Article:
If you turn to page 23, going through our production segment, the mortgage production segment, the $85 million, you can see that we are projecting to make $2 million in consumer direct after tax, $17 million in retail, $36 million in wholesale, $29 million in Financial Freedom for they year, and a $1 million in Commercial. And really the Commercial, and really the commercial is being held back because we've limited them to only $35 million in capital, because again there is no secondary market for even commercial loans, other than what you can sell to Fannie and Freddie in their multi family programs today.

Built into this forecast, is $47 million in warranty cost related to our new production model, and I would tell you that’s a very conservative number. I would say, that we believe that that is probably double what it would warrant, given the 37 basis points of loss that our January production is achieving. The other thing I would point out is, that is the first quarter here, is very much benefited by that rate lock accounting, you can see footnote one below.

The thrift, which inherited all of these non-GSE loans, and those HELOCs and seconds, it clearly has more potential for earnings volatility in the forecast and what we have embedded in there is an assumption that we will have a $184 million in pretax credit cost. You can see that with the write-downs that we took on Non-Investment Grade and Residual Securities and the reserves that we built up, were projecting to earn $36 million on Investment Grade mortgage-backed securities, 27 million in Non-Investment Grade and Residuals, 41 million on our single family portfolio, 16 million on consumer construction.

And I would point out, that those earnings are coming down, because we decided to very deliberately to shrink that portfolio dramatically because we want to reduce our balance sheet by this $4.6 billion throughout the year. So the bottom line is, our thrift, and again, as I would say, this is on the margin, not fully allocating corporate overhead, we are on a 17% ROI assuming a $184 million in credit cost.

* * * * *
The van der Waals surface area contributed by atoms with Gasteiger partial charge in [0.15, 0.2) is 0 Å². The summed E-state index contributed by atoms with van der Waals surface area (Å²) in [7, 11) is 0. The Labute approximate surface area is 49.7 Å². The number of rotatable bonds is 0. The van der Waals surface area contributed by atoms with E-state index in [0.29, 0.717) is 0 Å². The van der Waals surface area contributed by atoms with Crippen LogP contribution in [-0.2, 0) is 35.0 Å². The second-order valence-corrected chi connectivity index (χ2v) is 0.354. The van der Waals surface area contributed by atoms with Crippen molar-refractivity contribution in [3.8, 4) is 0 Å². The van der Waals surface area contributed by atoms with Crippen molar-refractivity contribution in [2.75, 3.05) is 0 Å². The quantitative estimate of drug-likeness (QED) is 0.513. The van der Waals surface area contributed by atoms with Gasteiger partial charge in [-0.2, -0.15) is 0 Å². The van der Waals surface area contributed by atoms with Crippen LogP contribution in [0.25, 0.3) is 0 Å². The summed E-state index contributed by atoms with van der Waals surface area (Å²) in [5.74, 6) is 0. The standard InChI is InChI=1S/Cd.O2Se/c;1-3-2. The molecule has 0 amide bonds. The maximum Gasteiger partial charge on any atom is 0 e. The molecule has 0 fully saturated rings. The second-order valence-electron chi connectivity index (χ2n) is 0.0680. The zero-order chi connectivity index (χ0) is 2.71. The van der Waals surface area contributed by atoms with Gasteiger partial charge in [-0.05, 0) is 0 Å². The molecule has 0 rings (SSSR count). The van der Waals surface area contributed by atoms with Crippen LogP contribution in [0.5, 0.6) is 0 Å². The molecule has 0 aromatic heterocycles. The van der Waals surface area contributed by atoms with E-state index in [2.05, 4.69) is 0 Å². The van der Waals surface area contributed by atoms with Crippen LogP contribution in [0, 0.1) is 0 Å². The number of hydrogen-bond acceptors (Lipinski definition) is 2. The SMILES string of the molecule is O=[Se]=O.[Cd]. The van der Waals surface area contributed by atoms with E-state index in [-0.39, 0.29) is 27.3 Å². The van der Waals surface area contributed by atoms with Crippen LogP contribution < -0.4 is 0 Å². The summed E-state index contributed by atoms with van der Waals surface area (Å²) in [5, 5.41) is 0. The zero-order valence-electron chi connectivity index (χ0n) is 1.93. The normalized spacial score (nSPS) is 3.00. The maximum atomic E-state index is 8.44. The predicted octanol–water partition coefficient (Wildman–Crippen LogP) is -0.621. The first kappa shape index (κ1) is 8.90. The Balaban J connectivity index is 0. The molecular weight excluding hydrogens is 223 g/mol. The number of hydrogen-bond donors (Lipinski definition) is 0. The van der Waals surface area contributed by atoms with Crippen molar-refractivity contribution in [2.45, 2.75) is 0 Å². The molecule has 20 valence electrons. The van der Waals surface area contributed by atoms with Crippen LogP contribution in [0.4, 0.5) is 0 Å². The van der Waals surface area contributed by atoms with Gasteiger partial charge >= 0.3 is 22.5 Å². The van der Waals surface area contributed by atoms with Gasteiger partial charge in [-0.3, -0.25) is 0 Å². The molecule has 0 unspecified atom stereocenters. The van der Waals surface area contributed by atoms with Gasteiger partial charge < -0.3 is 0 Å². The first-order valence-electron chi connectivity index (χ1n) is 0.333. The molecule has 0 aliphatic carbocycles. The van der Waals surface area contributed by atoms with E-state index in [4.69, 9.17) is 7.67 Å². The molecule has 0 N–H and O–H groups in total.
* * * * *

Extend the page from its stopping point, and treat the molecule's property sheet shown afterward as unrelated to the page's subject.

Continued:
The discontinued activities, which you see on page 25, have similar risks to forecast volatility because of credit losses inherent in these activities. In other words, credit losses could be -- no one's going to say they are going to be better, they could be worst than we forecast here. We believe we have a very realistic forecast given the reserves that we built up at December 31, '07. You can see that we're projecting -- we've gone through these already, the losses in each of these units, but we're projecting a $141 million in pretax credit cost are assumed in the above numbers for the year.

So the bottom line is what we wanted to show you on page 26 is, what if we're wrong, what if the thrift and these discontinued operating costs, including our secondary warranty cost for prior production model are higher than we forecast? What would it, how would it impact IndyMac's earnings, our capital ratios and our book value per share?

And so what we did, as I said, the production credit cost for our new production model which were $47 million, I'm already saying that that number is very conservative, I would say almost double what I expected to be. So what we did is, we stressed the thrift credit cost and the discontinued business activity credit cost increasing them 25%, 50%, 100% and 200%. And what you can see is how that would impact the thrift earnings, the discontinued loss, the total company earnings, and our projected capital with the MSR penalty and without. And let me just explain that for just a second.

One of the many issues that we've been dealing with in this market, is given the size of our servicing asset relative to our capital, if our servicing asset equals or exceeds our capital, then we have a dollar-for-dollar deduction of the servicing asset from our capital ratios. So the projected capital with the MSR penalty is the correct one. And what you can see is that in our base case scenario, we're projecting to make $13 million with $372 million in credit cost, and have capital ratios at the end of the year of 7.42% and 12.15%.

And a book value per share of $16.77 at the end of '08. If things were to get 25% worse, you can see what the capital ratios are, it would take 200% worse, which is essentially a tripling of our estimate. For us to not be well capitalized on one of the two ratios, our total risk-based ratio would be just below the 10% well capitalized level but we would still be adequately capitalized and we don't believe that we're going to be anywhere near to tripling of credit losses in 2008.

If you turn to page 27, yes things could get worse, but they also could get better. Clearly, we're in a period where the Fed, I think is going to do what it takes to keep stability in the financial services market and the housing markets. Low interest rates, we're experiencing low interest rates. We are experiencing somewhat of a refinance boom, and clearly Congress is also going to do what it takes in terms of giving the GSE the ability to purchase jumbo loans and increasing loan limits for FHA and VA.